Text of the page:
The government will release revised planning guidance for renewables intended to give local communities more power over proposed developments.
The minister for energy and climate change, Greg Barker, said that the new guidelines will ensure that renewable projects do not “automatically override environmental protections and the planning concerns of local communities”.
It appears that the revised planning guidelines have been pushed through in response to mounting criticism over the development of rural solar farms.
In response to a question from Sarah Wollaston MP which called for the minister to set out the practical steps he was taking to ensure the appropriate development of solar farms, Barker said: “Well-sited solar can be great and often is, but inappropriate developments risk alienating public support. That’s why I am very pleased to say that, in the next few weeks, as a result of close work with DCLG, we will be releasing revised planning guidance for renewables that will mean renewable energy doesn’t automatically override environmental protections and planning concerns of local communities.
“It will make clear that care should be taken to preserve heritage assets and beautiful countryside, including the impact of planning proposals on views and landscapes when it comes to things like solar – in addition to our own sustainability criteria that we are working closely with the industry on.”
The minister’s answer confirms a story that was published in the Daily Mail, titled ‘Locals win right to veto solar farms in bid to keep panels out of the countryside’. Industry insiders have expressed dismay that they have had to learn about updated solar policy through the newspaper and not an official announcement.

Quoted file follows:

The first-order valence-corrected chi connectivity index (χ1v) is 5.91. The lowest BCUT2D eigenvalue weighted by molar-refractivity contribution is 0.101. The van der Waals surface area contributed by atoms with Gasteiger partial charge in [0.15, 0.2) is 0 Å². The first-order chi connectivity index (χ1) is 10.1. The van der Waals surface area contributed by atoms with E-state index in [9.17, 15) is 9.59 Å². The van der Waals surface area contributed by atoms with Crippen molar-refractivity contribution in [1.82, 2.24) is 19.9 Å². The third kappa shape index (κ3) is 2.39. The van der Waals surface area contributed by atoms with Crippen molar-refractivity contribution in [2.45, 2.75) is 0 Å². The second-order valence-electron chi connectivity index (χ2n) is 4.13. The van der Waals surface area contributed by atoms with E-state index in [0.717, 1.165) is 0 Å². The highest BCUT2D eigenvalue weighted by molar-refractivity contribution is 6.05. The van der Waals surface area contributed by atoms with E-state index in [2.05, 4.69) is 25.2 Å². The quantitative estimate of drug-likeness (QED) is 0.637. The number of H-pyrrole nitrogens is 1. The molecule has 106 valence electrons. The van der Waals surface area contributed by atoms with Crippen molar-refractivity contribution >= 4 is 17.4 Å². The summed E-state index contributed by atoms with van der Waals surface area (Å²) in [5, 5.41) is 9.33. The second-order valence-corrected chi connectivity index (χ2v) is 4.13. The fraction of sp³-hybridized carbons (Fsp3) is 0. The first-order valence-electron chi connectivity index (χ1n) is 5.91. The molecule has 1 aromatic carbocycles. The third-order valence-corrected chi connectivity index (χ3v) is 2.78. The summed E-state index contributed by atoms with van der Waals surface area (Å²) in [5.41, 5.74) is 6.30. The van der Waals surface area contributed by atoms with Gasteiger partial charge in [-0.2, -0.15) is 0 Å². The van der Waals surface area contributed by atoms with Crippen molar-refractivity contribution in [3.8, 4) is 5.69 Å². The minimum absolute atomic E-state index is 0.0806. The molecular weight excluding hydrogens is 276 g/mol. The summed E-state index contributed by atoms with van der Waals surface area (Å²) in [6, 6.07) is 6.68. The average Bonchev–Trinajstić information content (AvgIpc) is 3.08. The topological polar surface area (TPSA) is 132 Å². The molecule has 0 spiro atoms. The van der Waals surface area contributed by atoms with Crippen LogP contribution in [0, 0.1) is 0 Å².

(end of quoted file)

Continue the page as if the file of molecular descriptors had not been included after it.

Commenting on the news, Julian Patrick CEO of Freewatt said: “There is much that the minister says that we at Freewatt would agree with. Solar farms should be sited properly and appropriately and as a responsible company we take the relationship with our local community very seriously indeed.
“Our own solar farm, for instance, ensures that it blends in with the pressing needs of agriculture and heritage by using the farm as a place to graze rare breed sheep and all of the residents of nearby properties are completely satisfied that the farm has had no impact on their life.
“That said some objections to these developments are based on lack of understanding and knowledge and the Government must be careful not to allow the often misplaced opposition of the minority scupper the long-term energy needs of the country.
“Sensible and responsibly managed solar farm developments are vital to meet the carbon reduction targets and to help farmers keep their business sustainable for the future.
“Any proposed changed to planning regulations must ensure they do not tip the balance in favour of the vocal few to the detriment of the larger majority.”
The issue of solar developments on greenfield land is due to be debated in parliament later today.
Looking forward to promised new planning guidance to halt inappropriate siting of large scale solar arrays across rural Britain
— Sarah Wollaston MP (@drwollastonmp) July 11, 2013
Pity we now appear to have solar policy by Daily Mail headline. Today was opportunity for more nuanced messaging. Greenest government ever.
— Seb Berry (@SebPV) July 11, 2013
Solar policy by Daily Mail headline. Industry & climate deserves better than this. DECC FiT CRUSHES mid sized roofs: http://t.co/Q4oklJaFic
— Leonie Greene (@LeonieGreene) July 11, 2013
Currently establishing facts on the solar 'veto' claim in Mail. Officials at DECC & CLG reassuring, but concerns: http://t.co/8stEsj84Hn
— STA (@thesolartrade) July 11, 2013